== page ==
I don’t only write about depression and therapy. Some of you dear readers may recall that I sometimes discuss the fact that I’m suffering from pelvic floor prolapse. Essentially, the walls of my vagina are caving in, and I need surgery to fix it so my uterus doesn’t fall right out of me. (I know, yuck, right?)
Originally I was going to have this surgery back in December, but I postponed it after a preparatory test triggered me. I realized that I needed more time to understand exactly what I was getting into, and to ensure that I would be both physically and emotionally prepared to cope with everything.
When I finally talked to the urogynecologist about this, she suggested I schedule an appointment with her to talk about the details, as well as a separate one with her nurse, who use to work on the floor with patients after surgery and who would understand better what it would be like beyond the recovery room.
I had that meeting with K., the nurse, last week. She is in her mid-thirties, tall, strong, fit. It’s very clear that she doesn’t know much about sexual abuse. She wanted to be supportive but was uncomfortable and awkward in our conversation. She was good at describing exactly what incisions I would have (5-7 of under an inch each, assuming nothing unexpected comes up),what things the floor nurses would be checking for, and what would be likely to be painful. But she could not say the words “sexual abuse” and only once said “history.” She told me that I would be the one who could best advocate for myself about what I needed, and that if I didn’t get it, I could talk to the floor nurse, and if I still didn’t get it, I could talk to the house supervisor. Her examples were all about advocating for the pain relief I might need. In my head, I translated that into advocating for the respect and dignity I need to have from anyone touching my reproductive organs.
K’s assuming, of course, that it is easy for me to advocate for myself in my daily life. Never mind that I may be groggy and/or in pain, and that the floor nurses may or may not be sensitive to survivors of sexual abuse.
I think that I will write a note ahead of time saying something like, “I do not want anyone to touch me to check on anything without first telling me exactly what they are going to do.” I’ll deliver that, but then I will ask my husband to be my champion and repeat that message if I’m not in good shape to do so. I just can’t stand the idea of nurses or CNAs poking around to see if I’m bleeding or how my incisions look or checking my catheter (ick) unless I’m prepared for it.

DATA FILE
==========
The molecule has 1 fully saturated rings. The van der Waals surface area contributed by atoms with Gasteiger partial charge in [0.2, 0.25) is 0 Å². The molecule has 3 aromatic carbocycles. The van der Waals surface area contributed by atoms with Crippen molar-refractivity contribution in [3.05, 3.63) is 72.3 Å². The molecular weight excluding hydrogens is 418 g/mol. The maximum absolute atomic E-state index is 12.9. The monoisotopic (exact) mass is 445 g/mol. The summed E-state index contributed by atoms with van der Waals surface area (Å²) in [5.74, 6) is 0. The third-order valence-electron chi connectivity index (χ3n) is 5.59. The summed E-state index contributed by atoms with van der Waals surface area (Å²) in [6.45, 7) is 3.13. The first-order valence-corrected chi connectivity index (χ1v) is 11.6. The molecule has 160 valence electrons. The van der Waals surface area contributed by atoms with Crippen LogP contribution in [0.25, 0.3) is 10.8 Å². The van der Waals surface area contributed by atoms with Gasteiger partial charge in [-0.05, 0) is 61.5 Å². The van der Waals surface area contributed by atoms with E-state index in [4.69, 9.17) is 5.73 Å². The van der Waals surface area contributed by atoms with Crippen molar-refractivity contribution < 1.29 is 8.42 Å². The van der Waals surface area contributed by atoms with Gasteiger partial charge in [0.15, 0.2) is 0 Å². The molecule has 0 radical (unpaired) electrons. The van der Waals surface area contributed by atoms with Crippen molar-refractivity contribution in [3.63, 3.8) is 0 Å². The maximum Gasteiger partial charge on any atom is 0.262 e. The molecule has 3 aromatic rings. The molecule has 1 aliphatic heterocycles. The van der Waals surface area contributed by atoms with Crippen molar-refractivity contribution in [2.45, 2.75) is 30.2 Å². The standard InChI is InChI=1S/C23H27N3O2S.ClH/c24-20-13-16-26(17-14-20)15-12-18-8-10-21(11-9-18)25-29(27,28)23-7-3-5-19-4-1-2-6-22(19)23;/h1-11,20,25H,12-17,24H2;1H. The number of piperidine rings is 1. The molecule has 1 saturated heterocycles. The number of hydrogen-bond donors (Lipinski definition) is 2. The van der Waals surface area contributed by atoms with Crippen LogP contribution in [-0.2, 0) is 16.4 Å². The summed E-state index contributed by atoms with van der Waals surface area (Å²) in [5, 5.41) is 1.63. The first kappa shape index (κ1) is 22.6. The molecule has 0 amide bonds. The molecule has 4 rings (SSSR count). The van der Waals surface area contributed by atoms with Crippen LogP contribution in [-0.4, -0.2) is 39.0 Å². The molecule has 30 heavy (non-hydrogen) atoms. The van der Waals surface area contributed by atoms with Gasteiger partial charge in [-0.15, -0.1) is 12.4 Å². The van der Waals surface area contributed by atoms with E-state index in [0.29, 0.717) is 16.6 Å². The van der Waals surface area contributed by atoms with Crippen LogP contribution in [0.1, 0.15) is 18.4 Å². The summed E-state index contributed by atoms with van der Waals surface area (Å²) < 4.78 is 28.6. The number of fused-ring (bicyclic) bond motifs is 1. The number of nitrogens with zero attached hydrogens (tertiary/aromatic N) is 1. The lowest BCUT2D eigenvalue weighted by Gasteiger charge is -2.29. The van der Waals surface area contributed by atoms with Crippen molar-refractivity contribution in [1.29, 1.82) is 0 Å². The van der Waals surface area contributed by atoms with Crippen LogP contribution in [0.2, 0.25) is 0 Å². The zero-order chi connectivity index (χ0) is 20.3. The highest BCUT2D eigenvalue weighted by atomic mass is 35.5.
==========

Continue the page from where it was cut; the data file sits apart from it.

I’m scheduled later for a similar meeting with the doctor as well. And then I’ll probably have the surgery in April sometime, after I finish a big project at work. I can tell the internal situation is getting worse, so to my surprise I’m actually becoming eager to have my insides cut up and reconstructed (sans uterus, in the end). I would love to get it fixed before I’m at work one day and suddenly find myself in the uncomfortable and embarrassing position of trying to shove my uterus back inside myself before anyone notices that it’s fallen out. That would be quite the predicament.
After my meeting with K., I looked around online and found an article from the American College of Obstetricians and Gynecologists about working with adult survivors of childhood sexual abuse. So it’s not as though no one has ever thought of this before. But events seem to have put me in the position of educating my doctor and her nurse. Perhaps it’s karma, the universe giving me an opportunity to speak up.
I’m even thinking I might write a piece like, “10 Things Survivors of Childhood Sexual Abuse Want Their Gynecologists To Know.” I’d love to include ideas and suggestions from those of you with opinions on this topic. What do you think?
P.S. Why do literally ALL the images I found online related to this condition and the surgery only portray white women, generally young, thin white women? That’s another thing I think gynecologists should be attending to–making sure that women of all races, shapes and ages can see themselves getting the medical care they all deserve.